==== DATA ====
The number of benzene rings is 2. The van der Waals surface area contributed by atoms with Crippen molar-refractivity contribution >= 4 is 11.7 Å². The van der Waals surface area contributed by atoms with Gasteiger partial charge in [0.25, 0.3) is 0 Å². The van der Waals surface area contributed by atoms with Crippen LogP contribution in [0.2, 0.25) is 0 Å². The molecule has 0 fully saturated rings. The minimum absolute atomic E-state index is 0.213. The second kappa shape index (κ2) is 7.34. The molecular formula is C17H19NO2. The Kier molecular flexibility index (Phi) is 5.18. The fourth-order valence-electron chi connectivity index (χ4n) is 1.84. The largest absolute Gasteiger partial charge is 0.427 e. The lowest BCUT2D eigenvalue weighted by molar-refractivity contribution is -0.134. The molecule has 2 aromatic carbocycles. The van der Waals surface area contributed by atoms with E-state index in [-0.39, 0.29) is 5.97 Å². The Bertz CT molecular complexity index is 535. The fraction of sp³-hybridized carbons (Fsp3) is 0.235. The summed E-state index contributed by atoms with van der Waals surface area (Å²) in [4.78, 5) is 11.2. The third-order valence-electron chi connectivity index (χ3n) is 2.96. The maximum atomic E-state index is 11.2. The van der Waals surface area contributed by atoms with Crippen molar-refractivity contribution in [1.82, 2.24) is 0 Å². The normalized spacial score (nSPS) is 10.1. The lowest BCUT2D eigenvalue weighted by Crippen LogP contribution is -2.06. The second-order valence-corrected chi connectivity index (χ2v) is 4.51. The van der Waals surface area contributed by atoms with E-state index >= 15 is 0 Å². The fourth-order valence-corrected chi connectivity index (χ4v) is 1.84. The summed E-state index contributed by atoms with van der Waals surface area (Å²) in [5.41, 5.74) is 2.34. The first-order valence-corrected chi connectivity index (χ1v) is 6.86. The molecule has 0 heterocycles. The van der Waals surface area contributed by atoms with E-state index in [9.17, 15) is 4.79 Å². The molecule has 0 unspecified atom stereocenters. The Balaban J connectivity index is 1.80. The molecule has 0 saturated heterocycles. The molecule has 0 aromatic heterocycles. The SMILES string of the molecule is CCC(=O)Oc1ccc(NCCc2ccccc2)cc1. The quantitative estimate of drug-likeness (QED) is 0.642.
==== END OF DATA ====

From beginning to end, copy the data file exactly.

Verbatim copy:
The number of benzene rings is 2. The van der Waals surface area contributed by atoms with Crippen molar-refractivity contribution >= 4 is 11.7 Å². The van der Waals surface area contributed by atoms with Gasteiger partial charge in [0.25, 0.3) is 0 Å². The van der Waals surface area contributed by atoms with Crippen LogP contribution in [0.2, 0.25) is 0 Å². The molecule has 0 fully saturated rings. The minimum absolute atomic E-state index is 0.213. The second kappa shape index (κ2) is 7.34. The molecular formula is C17H19NO2. The Kier molecular flexibility index (Phi) is 5.18. The fourth-order valence-electron chi connectivity index (χ4n) is 1.84. The largest absolute Gasteiger partial charge is 0.427 e. The lowest BCUT2D eigenvalue weighted by molar-refractivity contribution is -0.134. The molecule has 2 aromatic carbocycles. The van der Waals surface area contributed by atoms with E-state index in [-0.39, 0.29) is 5.97 Å². The Bertz CT molecular complexity index is 535. The fraction of sp³-hybridized carbons (Fsp3) is 0.235. The summed E-state index contributed by atoms with van der Waals surface area (Å²) in [4.78, 5) is 11.2. The third-order valence-electron chi connectivity index (χ3n) is 2.96. The maximum atomic E-state index is 11.2. The van der Waals surface area contributed by atoms with Crippen molar-refractivity contribution in [1.82, 2.24) is 0 Å². The normalized spacial score (nSPS) is 10.1. The lowest BCUT2D eigenvalue weighted by Crippen LogP contribution is -2.06. The second-order valence-corrected chi connectivity index (χ2v) is 4.51. The van der Waals surface area contributed by atoms with E-state index >= 15 is 0 Å². The fourth-order valence-corrected chi connectivity index (χ4v) is 1.84. The summed E-state index contributed by atoms with van der Waals surface area (Å²) in [5.41, 5.74) is 2.34. The first-order valence-corrected chi connectivity index (χ1v) is 6.86. The molecule has 0 heterocycles. The van der Waals surface area contributed by atoms with E-state index in [9.17, 15) is 4.79 Å². The molecule has 0 unspecified atom stereocenters. The Balaban J connectivity index is 1.80. The molecule has 0 saturated heterocycles. The molecule has 0 aromatic heterocycles. The SMILES string of the molecule is CCC(=O)Oc1ccc(NCCc2ccccc2)cc1. The quantitative estimate of drug-likeness (QED) is 0.642.